Minimum wage… or rage?


As a child, I was always told, “Money doesn’t fall off of trees”, and I never understood that phrase until my young adult years. Now that I am older and living an independent life, I wish I knew where that “money tree” was hidden, or how I could invent my own (all which is just wishful thinking). Back to reality, I have yet to find such a thing, but what I have found is that being a full-time student working temporary jobs to maneuver through my college years, is quite challenging in this economy. I’ve learned that with the increase in the cost of living and the expense of everyday essentials, working a minimum wage job is just not financially fulfilling.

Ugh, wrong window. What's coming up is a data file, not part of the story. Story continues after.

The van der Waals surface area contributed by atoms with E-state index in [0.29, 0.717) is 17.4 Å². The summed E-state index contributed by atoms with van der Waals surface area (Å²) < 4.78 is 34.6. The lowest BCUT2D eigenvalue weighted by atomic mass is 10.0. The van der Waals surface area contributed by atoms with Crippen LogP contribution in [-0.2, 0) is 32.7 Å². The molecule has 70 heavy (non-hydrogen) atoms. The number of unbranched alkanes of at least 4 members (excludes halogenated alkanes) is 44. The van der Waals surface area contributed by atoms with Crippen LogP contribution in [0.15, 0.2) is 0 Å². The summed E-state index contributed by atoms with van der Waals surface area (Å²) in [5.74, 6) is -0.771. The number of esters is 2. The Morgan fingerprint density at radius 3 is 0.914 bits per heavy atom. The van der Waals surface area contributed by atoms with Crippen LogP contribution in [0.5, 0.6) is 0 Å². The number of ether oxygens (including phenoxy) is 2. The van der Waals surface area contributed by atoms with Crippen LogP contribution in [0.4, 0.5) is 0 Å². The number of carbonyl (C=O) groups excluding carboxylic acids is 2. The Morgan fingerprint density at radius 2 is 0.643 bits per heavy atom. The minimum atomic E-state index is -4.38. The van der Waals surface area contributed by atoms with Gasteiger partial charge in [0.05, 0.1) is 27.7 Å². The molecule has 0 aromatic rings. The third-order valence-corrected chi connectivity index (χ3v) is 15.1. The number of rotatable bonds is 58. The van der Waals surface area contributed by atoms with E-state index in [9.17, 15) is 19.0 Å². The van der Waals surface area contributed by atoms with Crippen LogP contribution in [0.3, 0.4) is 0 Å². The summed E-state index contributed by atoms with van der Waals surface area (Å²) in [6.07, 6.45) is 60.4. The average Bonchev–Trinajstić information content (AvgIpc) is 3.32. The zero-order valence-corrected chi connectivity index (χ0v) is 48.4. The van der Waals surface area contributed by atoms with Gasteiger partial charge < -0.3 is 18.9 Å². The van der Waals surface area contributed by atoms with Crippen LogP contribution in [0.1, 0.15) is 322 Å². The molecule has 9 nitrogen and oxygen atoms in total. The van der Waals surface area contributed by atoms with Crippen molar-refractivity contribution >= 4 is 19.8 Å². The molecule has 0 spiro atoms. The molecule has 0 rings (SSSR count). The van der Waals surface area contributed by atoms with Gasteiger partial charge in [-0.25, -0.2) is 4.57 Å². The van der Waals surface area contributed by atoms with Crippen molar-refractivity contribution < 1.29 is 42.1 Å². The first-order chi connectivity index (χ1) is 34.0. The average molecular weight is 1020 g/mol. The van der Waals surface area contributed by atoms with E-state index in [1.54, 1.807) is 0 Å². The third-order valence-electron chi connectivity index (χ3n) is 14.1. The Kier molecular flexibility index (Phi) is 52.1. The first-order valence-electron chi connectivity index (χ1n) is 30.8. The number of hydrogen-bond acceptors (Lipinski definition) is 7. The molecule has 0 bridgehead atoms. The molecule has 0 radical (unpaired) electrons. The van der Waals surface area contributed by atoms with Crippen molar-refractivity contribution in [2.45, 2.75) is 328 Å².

Like me, many Americans today struggle to make a decent living, and are often found working two or more jobs just to provide the necessities for ourselves and families. Unlike professions, the jobs that many citizens are working are undesirable, underpaid, and strenuous occupations with little to no benefit, depending on your title. On the other hand, there are some Americans who actually enjoy the nature of their jobs, but not the pay. According to CNN’s Interactive Minimum Wage Act map, majority of the country’s minimum wage is $7.25 per hour, while states such as California, Oregon, and Washington range from $8.00-$9.32 per hour. Whether minimum wage should be a fixed amount among all states or if it should vary is debatable, but $7.25 an hour being insufficient to support a living, is highly relatable. Hope for America’s working class lies within The Fair Minimum Wage Act of 2012’s proposal to raise the minimum wage to $9.80 per hour, $2.55 more than the Fair Labor and Standards Act’s current state requirement. Hype and rumor over this change has existed since last year, and we have yet to see an increase. There has been no recent discovery of a money producing tree, but there is a dedicated, anticipating class of working citizens, that with the help of the government, can replenish our rough economy. Not only would the minimum wage assist working citizens, it will benefit both large corporations and local businesses. We’ve all heard the saying, “You have to spend money to make money”, but we also have to, “Make money to spend money’. In other words, marketing and consuming goes hand in hand, and without additional money to spend, businesses can’t flourish if customers can’t buy. The fantasy of the money tree will always remain as long as there are financial deficiencies, and although it is not a drastic change, $9.80 per hour will spring the growth of the economy. I am no longer questioning where money comes from, but I am curious to know why the government is postponing the increase of living wage when its working citizens deserve it and the economy needs it. Instead of using our imagination, we could use change. After all, the saying goes, “if it doesn’t make money, it doesn’t make sense (cents)”.